March 20, 2014

Analytics may be a technology discipline on the surface, but the best insurance data scientists require crucial interpersonal skills as well. That's according to Chubb chief analytics technology officer Upendra Belhe, who gave the first presentation of the 2014 Analytics for Insurance USA conference in Chicago March 19.

Because the discipline is still fairly new, there are many different kinds of people who have some amount of the technical skills in things like predictive modeling, statistics machine learning, text mining or Hadoop, Belhe says.

"If there is a lack of tech skill, you can fill that gap, because you can train that person," he continues. "What we want, though, is a team player. There is going to be an actuary and an underwriter at the same table when the data scientist sits there, and they need to listen very carefully to what's being said around them."

[An interview with Chubb chief innovation officer Jon Bidwell]

Listening and communication skills define the best insurance data scientists, Belhe says, because that person must be able to identify and explain clearly what the business can gain from an analytics project.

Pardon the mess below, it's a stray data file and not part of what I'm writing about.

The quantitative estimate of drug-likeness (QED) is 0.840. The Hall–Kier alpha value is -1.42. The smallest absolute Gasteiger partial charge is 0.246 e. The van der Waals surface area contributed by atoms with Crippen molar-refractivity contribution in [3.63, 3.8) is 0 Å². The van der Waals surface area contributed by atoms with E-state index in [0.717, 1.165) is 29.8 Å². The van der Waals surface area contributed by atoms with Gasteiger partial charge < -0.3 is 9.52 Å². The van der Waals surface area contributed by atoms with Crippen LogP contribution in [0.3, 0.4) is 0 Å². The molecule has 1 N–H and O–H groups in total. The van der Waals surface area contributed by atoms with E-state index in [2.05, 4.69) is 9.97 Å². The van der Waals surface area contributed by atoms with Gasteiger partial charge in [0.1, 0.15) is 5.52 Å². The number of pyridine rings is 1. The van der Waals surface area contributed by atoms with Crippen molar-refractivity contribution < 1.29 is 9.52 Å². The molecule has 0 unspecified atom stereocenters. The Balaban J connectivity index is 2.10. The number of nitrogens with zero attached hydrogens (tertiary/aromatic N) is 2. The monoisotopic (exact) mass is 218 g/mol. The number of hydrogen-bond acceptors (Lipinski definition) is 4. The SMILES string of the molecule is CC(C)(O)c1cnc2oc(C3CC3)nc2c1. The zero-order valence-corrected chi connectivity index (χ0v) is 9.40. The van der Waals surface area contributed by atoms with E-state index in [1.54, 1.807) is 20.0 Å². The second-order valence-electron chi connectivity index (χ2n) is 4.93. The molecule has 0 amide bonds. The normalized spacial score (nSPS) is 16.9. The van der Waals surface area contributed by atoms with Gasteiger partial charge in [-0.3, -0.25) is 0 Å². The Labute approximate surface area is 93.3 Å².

"How do you present what you've found? Is it that you take a piece of analysis and throw it into a PowerPoint?" he asks. "Taking an insight, however small it is, and telling that story is a skill that needs to be nurtured."

To do that, the data scientist must possess empathy for the business partners at the same time that they are challenging traditional thinking.

"I think it is very important that your data scientist questions established theory. If they are told: 'Here are the indicators,' when the data scientist pushes back, it's important that business partners take it the right way," Belhe says. "There have been a couple of situations when we came across business individuals that were hard to work with. But we need to understand first before we can be understood."

[Budgets and technology specifications are only part of an technology leader's responsibilities. Managing an IT workforce might be the most challenging aspect of any executive's job. Attend the Humans Aren't Computers: Effective Management Strategies for IT Leaders session at Interop 2014 in Las Vegas, March 31-April 4 to learn new management techniques.
You can also REGISTER FOR INTEROP HERE.]

ABOUT THE AUTHOR
Nathan Golia is senior editor of Insurance & Technology. He joined the publication in 2010 as associate editor and covers all aspects of the nexus between insurance and information technology, including mobility, ...